Earthquake During the Bar Exam

Today was the first day of the bar exam. The quake hit with about 30 minutes to go in the morning session. The epicenter was about 11 miles from Ontario where I and a thousand other recent law grads are taking the test. There was a loud rumbling and then suddenly the room was swaying in a way I’ve never experienced before! For a few seconds the tables were bumping around and a tile fell from the convention center ceiling. The California-savvy people ducked under their desks almost immediately. The rest of us kind of hesitated, though that tile smacking on the floor and the realization that those convention center lights and air conditioners were swinging got us moving.

You could tell the people who really wanted to pass. They brought their laptops with them under the desks (um, I didn’t). After maybe a minute, we got back in our seats. The head proctor announced that he would have five extra minutes tacked on to the end of our exam period. People actually clapped.

I was looking around and I saw a lot of people with shaking hands and distracted looks after we started again. The first five minutes after the quake were pretty much a waste for everyone. I know I would go on writing and then notice that my answers just weren’t quite right. Other people were doing a lot of the same: write something, then delete, delete, delete. I wonder if the graders will be able to tell by the exam answers just when the quake happened.

That was the morning session. For the afternoon test, my computer wouldn’t load the exam software correctly and I had to do the performance test by hand. I’m not happy about that, and I hope I manage to get it working on Thursday. I really have nothing to complain about. There were no injuries from the quake, I think I did okay on the essays this morning, and even though I wrote the performance exam by hand this afternoon I’m pretty happy about my work. If I have to write the other parts of the exam, I’m capable of it even though it won’t be my best. Actually, I half of my practice exams over the last six weeks I took by hand just in case.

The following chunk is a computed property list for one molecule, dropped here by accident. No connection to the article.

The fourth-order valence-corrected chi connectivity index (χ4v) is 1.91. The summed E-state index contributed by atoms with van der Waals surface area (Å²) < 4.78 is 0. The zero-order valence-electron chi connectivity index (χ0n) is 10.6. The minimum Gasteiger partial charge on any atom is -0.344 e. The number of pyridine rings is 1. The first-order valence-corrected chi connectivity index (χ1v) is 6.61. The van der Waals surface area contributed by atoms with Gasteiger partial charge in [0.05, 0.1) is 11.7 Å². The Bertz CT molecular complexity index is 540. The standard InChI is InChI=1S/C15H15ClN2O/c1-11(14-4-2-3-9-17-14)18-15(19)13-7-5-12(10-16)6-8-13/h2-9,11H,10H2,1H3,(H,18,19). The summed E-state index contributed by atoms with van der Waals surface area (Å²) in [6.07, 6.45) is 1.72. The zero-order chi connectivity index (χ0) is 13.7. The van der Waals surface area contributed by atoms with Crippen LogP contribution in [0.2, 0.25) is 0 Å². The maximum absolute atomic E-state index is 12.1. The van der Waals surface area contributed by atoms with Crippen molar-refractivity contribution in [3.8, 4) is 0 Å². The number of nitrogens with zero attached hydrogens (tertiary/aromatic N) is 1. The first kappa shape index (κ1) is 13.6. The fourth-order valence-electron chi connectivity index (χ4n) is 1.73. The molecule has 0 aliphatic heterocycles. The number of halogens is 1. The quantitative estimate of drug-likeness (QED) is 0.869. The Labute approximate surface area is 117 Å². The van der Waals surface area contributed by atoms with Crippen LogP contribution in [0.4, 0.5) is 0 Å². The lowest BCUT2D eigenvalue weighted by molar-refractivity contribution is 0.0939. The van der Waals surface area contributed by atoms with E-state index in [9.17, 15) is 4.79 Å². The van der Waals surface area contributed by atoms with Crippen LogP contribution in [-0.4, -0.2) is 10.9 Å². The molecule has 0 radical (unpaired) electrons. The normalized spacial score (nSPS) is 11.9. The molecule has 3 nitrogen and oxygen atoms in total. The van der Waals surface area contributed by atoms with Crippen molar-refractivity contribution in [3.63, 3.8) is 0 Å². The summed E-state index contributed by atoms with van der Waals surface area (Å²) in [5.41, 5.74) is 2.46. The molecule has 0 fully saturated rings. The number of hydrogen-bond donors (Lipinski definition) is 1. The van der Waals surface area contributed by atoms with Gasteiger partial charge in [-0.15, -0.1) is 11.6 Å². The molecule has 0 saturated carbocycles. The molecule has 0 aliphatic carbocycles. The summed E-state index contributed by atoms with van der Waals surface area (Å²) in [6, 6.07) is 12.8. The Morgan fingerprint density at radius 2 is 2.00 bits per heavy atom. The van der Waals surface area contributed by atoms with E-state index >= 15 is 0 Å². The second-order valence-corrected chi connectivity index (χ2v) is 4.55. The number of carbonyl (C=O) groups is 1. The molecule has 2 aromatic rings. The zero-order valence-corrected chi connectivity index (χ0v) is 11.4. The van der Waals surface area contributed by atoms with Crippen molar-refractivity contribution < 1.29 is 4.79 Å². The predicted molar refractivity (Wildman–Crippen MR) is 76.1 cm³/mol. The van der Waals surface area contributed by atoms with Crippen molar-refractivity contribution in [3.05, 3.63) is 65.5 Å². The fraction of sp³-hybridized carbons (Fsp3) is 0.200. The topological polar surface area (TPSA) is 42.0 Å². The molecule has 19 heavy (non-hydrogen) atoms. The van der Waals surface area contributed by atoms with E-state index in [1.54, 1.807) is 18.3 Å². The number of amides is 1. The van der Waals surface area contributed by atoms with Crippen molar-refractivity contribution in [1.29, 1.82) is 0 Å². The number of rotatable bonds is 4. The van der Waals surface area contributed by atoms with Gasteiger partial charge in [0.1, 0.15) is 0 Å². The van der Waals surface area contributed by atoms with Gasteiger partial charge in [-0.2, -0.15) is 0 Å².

Tomorrow is six hours of multiple choice, which I’m actually looking forward to. And I’m not the only one who feels that way. We are warped.

Two more days, then I’m back to my real life.

***Thanks for the link, Allah, although Ed “Native Angelino” Morrissey shames me. Alas, I couldn’t be as nonchalant about it. I’m not from around here.

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~ by Gabriel Malor on July 29, 2008.

15 Responses to “Earthquake During the Bar Exam”

  1. Hope you clear the Bar, Gabe. Then you can proudly say that even an earthquake cannot shake you down.

  2. And if I don’t pass, I have a ready excuse!

  3. An earthquake would officially be called a “testing error.” If you don’t pass, I would demand a free do over.

  4. Who can you sue?

  5. Great story, best of luck on the test results, Gabriel.

  6. Gabe, my girlfriend is taking the bar down in San Diego and she didn’t get any extra time. Shenanigans! Good luck to you, sir. I wish you the best.

  7. Good luck, Gabe. When you pass, it will be a great story to tell. Much better than the one I have about an AP test given by a person who couldn’t tell time and shorted us 15 minutes…

  8. At the end of day 3, I literally felt like I was walking out of jail a free man. Maybe I’m demeaning the experience of real criminals, but that’s how I felt. Good luck with 2 & 3.

  9. Good luck, Gabriel!

    Glad you’re okay.

  10. There’s an Ontario in California? Who knew? Good luck, Gabe!

  11. I was wondering where all my southern California friends were yesterday. You have the best story so far! Good luck on the exam!

  12. “Two more days, then I’m back to my real life.”

    As if you had a real life before. Also, when I took the Architect licensure exam, it was four days, 8 hours per day. All on paper.

    Wuss.

    Good luck though.

  13. Also:

    “I was looking around after and I saw a lot of people with shaking hands and distracted looks.”

    Let’s try to keep our eyes on our own work, Ms. Malor.

  14. Good luck, Gabe. ‘Cause if you don’t pass.. well.. you know what we do with hobos ‘around here.. dontcha?

  15. FIVE extra minutes! How generous! Good grief. It’d take my heart fifteen minutes just to get back to something like a normal pulse rate.

    Glad to hear you’re okay. Best of luck with those results.

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